You can read Lightfoot's treatment easily enough: both as a brief footnote in his commentary and as an appendix to the commentary. Hoover's article is available on JSTOR, if you have an account.
I'm not a fan of Wright, but no, I wasn't trying to pin the idea on him.

Judging from Lightfoot, the case is weak. He admits that there is no existing usage to justify the "idiomatic" reading, so he looks instead to the apparently idiomatic sense of a different expression, ἃρπαγμα ἡγεἶσθαι. Still a fudge.

What do you think about Baur's interpretation of the text as gnostic? The docetic overtones of verse 7 support this.
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Re: Philippians 2.5-11, Romans 13.1-7, and 1 Peter 2.13-24 revisited.

Post by Ben C. Smith » Thu Jul 11, 2019 1:57 pm

Irish1975 wrote:
Thu Jul 11, 2019 1:24 pm
Judging from Lightfoot, the case is weak. He admits that there is no existing usage to justify the "idiomatic" reading, so he looks instead to the apparently idiomatic sense of a different expression, ἃρπαγμα ἡγεἶσθαι. Still a fudge.
Does "a sandwich short of a picnic" fail to qualify as an idiom just because some people prefer to say "a few sandwiches short of a picnic," while others speak of being "a few cards short of a deck," and still others speak of sixpence and shillings or of slices and loaves?

Besides, Hoover talks about that issue in his article. There is more to the idiom than just the one exact configuration of words.
What do you think about Baur's interpretation of the text as gnostic? The docetic overtones of verse 7 support this.
I personally see no gnosticism in the passage (unless you think that the idea of a descending and ascending figure is itself already gnostic, which I do not). I potentially see a lot of docetism.

I find discussions of what is gnostic and what is not to be mostly useless and always tiresome. I prefer to just define the term specifically for the conversation at hand, since it is not one that everybody agrees on.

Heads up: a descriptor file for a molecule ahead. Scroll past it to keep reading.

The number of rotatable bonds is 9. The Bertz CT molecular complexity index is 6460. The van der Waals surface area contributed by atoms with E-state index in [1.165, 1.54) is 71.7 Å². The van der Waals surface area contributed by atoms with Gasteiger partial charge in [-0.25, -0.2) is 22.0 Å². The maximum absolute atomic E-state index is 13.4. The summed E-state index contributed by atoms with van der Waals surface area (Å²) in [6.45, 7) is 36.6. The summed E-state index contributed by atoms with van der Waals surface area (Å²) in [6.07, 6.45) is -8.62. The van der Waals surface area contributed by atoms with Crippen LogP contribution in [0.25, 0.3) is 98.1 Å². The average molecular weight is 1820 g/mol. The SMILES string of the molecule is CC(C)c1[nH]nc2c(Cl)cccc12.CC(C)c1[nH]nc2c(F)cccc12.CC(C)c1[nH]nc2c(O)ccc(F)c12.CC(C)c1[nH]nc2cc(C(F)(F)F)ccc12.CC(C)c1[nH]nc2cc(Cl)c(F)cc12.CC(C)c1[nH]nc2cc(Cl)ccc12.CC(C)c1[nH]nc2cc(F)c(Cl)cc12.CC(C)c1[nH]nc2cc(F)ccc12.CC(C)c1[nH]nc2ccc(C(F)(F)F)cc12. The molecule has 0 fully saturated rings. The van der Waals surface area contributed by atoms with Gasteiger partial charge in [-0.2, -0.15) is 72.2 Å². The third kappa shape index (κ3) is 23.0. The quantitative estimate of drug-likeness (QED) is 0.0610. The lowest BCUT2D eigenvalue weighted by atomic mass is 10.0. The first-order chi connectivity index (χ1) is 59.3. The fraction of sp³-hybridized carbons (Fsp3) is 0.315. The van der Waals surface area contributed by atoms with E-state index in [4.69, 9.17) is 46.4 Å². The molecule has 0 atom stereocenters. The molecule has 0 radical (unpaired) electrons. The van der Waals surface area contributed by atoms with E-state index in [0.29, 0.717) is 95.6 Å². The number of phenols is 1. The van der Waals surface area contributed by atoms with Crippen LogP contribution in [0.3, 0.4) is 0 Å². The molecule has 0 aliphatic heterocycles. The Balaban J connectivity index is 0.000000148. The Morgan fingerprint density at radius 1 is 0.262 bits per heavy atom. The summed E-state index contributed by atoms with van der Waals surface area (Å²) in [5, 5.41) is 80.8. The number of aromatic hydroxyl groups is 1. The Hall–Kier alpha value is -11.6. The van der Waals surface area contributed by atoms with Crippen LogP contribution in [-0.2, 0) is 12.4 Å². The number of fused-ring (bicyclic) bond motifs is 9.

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Re: Philippians 2.5-11, Romans 13.1-7, and 1 Peter 2.13-24 revisited.

Post by Secret Alias » Thu Jul 11, 2019 2:50 pm

I doubt very much that "gnostic" was used in the second century in the way we use it today.
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Re: Philippians 2.5-11, Romans 13.1-7, and 1 Peter 2.13-24 revisited.

Post by Irish1975 » Thu Jul 11, 2019 5:11 pm

Ben C. Smith wrote:
Thu Jul 11, 2019 1:57 pm
I find discussions of what is gnostic and what is not to be mostly useless and always tiresome. I prefer to just define the term specifically for the conversation at hand, since it is not one that everybody agrees on.
Secret Alias wrote:
Thu Jul 11, 2019 2:50 pm
I doubt very much that "gnostic" was used in the second century in the way we use it today.
1) The idea of there being (or contingently not being) a ἁρπαγμὸν within the Godhead does not sit easily with Judaic creation theology. As I mentioned above, Baur's suggestion is that this idea may derive from a version of the myth of the fall of Sophia, the lowest aeon who had emanated from the unknowable One.
In most versions of the Gnostic mythos, it is Sophia who brings about this instability in the Pleroma, in turn bringing about the creation of materiality. According to some Gnostic texts, the crisis occurs as a result of Sophia trying to emanate without her syzygy or, in another tradition, because she tries to breach the barrier between herself and the unknowable Bythos. (Wikipedia)